Prosaic Language

Poet John Asbery, who spoke with Peter Stitt in 1983, said: "For a long time a very prosaic language, a language of ordinary speech, has been in my poetry. It seems to me that we are most ourselves when we are talking, and we talk in a very irregular and anti-literary way."

Possessed Readers

Novelist Philip Roth was interviewed in 1984 by Hermione Lee and noted: "What I want is to possess my readers while they are reading my book -- if I can, to possess them in ways that other writers don't. Then let them return, just as they were, to a world where everybody else is working to change, persuade, tempt, and control them."

Make It Look Easy

Poet/novelist/essayist Maya Angelou told George Plimpton in 1990: "Nathaniel Hawthorne says, 'Easy reading is damn hard writing.' I try to pull the language into such a sharpness that it jumps off the page. It must look easy, but it takes me forever to get it to look so easy ... I know when it's the best I can do. It may not be the best there is. Another writer may do it much better. But I know when it's the best I can do. I know that one of the great arts that the writer develops is the art of saying, No. No. I'm finished. Bye. And leaving it alone. I will not write it into the ground. I will not write the life out of it."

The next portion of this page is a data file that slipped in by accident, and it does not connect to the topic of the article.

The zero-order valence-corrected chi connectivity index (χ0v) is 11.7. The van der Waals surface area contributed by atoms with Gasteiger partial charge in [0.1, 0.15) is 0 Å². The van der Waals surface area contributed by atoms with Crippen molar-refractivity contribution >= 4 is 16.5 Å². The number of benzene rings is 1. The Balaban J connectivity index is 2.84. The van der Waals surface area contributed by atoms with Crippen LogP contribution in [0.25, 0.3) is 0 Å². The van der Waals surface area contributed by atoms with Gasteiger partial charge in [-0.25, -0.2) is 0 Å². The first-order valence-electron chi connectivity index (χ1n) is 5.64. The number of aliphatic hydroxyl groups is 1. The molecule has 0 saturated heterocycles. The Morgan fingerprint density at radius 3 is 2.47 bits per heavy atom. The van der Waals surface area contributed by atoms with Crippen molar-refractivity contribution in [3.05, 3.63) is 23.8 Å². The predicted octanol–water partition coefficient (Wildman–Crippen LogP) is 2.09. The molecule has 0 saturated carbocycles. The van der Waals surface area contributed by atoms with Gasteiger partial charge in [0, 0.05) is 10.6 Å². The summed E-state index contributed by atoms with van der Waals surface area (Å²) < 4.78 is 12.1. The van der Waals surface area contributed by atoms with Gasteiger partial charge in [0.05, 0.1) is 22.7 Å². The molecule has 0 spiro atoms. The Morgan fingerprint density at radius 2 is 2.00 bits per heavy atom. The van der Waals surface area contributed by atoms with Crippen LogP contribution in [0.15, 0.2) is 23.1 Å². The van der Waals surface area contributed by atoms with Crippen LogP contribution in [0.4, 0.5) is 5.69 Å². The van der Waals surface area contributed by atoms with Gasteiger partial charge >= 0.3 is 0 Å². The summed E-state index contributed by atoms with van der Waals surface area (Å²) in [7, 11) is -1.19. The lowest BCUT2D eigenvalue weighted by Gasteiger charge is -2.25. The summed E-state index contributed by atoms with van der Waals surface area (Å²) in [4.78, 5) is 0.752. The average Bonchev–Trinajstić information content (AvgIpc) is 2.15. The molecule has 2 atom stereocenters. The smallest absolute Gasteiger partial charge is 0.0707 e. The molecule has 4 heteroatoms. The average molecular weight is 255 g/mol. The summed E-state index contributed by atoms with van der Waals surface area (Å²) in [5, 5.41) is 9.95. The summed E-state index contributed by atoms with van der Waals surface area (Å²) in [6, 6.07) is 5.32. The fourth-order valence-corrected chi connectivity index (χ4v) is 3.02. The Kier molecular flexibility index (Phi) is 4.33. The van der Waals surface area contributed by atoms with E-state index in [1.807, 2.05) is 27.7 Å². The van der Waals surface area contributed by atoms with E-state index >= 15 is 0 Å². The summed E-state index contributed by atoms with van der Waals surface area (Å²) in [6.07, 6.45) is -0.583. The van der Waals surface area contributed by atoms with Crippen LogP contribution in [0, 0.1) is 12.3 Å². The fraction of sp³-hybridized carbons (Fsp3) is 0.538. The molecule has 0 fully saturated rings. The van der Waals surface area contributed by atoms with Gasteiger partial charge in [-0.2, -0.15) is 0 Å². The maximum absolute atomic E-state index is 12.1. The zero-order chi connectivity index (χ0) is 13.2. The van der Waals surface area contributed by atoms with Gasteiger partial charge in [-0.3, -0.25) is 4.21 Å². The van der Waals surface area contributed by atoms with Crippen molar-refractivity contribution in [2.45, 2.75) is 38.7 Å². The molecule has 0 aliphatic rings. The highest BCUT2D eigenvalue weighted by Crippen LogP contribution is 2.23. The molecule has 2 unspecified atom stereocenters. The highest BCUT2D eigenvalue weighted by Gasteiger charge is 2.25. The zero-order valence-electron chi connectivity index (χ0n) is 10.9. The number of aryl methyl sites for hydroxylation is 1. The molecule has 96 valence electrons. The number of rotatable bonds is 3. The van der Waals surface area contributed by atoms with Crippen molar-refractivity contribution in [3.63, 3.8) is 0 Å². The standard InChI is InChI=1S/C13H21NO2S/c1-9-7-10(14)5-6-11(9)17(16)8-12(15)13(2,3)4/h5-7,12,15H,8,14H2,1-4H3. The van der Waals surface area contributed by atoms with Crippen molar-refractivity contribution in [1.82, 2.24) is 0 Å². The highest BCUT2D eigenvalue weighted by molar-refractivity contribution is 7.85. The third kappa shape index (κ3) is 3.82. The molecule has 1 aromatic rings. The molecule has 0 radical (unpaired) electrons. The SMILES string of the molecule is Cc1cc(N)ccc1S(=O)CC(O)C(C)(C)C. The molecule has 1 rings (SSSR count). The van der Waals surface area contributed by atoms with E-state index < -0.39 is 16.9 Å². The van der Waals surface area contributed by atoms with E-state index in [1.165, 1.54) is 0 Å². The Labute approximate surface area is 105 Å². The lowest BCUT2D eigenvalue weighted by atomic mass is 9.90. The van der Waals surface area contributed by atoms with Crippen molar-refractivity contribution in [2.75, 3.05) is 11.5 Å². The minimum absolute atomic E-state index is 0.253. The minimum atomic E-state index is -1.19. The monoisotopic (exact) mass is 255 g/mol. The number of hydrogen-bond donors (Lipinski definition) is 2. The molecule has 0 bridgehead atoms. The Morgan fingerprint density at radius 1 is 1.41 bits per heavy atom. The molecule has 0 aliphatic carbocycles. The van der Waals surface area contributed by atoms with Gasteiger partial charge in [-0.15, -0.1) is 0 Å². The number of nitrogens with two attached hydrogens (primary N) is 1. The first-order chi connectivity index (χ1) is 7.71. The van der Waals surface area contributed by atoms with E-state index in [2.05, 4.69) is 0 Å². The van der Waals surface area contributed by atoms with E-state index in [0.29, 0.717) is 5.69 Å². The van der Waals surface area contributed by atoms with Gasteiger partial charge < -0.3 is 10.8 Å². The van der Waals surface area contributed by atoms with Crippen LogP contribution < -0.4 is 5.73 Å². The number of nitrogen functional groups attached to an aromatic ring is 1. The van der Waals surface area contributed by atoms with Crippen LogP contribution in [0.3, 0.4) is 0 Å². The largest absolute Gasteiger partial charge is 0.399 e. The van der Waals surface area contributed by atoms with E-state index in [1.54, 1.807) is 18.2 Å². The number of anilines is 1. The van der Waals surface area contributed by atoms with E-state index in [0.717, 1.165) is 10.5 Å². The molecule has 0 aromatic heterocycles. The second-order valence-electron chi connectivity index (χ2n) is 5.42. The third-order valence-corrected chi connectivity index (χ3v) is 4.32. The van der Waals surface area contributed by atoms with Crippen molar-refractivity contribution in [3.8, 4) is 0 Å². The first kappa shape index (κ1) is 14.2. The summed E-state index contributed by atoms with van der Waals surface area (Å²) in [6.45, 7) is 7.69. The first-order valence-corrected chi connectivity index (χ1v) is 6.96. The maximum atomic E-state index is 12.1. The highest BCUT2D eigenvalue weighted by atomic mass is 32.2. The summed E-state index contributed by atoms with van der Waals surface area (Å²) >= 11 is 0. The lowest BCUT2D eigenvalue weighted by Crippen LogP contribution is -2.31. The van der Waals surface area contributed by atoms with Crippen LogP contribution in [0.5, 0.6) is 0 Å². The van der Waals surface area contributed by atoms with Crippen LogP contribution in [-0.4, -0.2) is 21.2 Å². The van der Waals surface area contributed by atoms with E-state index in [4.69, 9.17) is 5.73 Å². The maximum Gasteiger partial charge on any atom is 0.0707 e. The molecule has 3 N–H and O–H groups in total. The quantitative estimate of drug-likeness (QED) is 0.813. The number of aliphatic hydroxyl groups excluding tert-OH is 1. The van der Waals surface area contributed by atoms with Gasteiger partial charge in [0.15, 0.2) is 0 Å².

Perfect Paragraph

Novelist Paul Auster and interviewer Michael Wood chatted in 2003. Auster spoke of the paragraph: "The paragraph seems to be my natural unit of composition. The line is the unit of a poem; the paragraph serves the same function in prose - at least for me. I keep working on a paragraph until I feel reasonably satisfied with it, writing and rewriting until it has the right shape, the right balance, the right music -- until it seems transparent and effortless, no longer 'written.'"

Details, Details

The Japanese novelist Haruki Murakami said to John Wray in 2004: "I like details very much. Tolstoy wanted to write the total description; my description is focused on a very small area. When you describe the details of small things, your focus gets closer and closer."

Tidbits from the Style Guy

E.B. White said a lot of things about the art of the essay to George Plimpton in 1969, just as one would expect from The Elements of Style guy: "A writer who waits for ideal conditions under which to work will die without putting a word on paper ... Delay is natural to a writer. He is like a surfer -- he bides his time, waits for the perfect wave on which to ride in. He waits for the surge (of emotion? of strength? of courage?) that will carry him along. I have no warm-up exercises, other than to take an occasional drink. I am apt to let something simmer for a while in my mind before trying to put it into words ... I don't think it [style] can be taught. Style results more from what a person is than from what he knows ... A writer should concern himself with whatever absorbs his fancy, stirs his heart, and unlimbers his typewriter."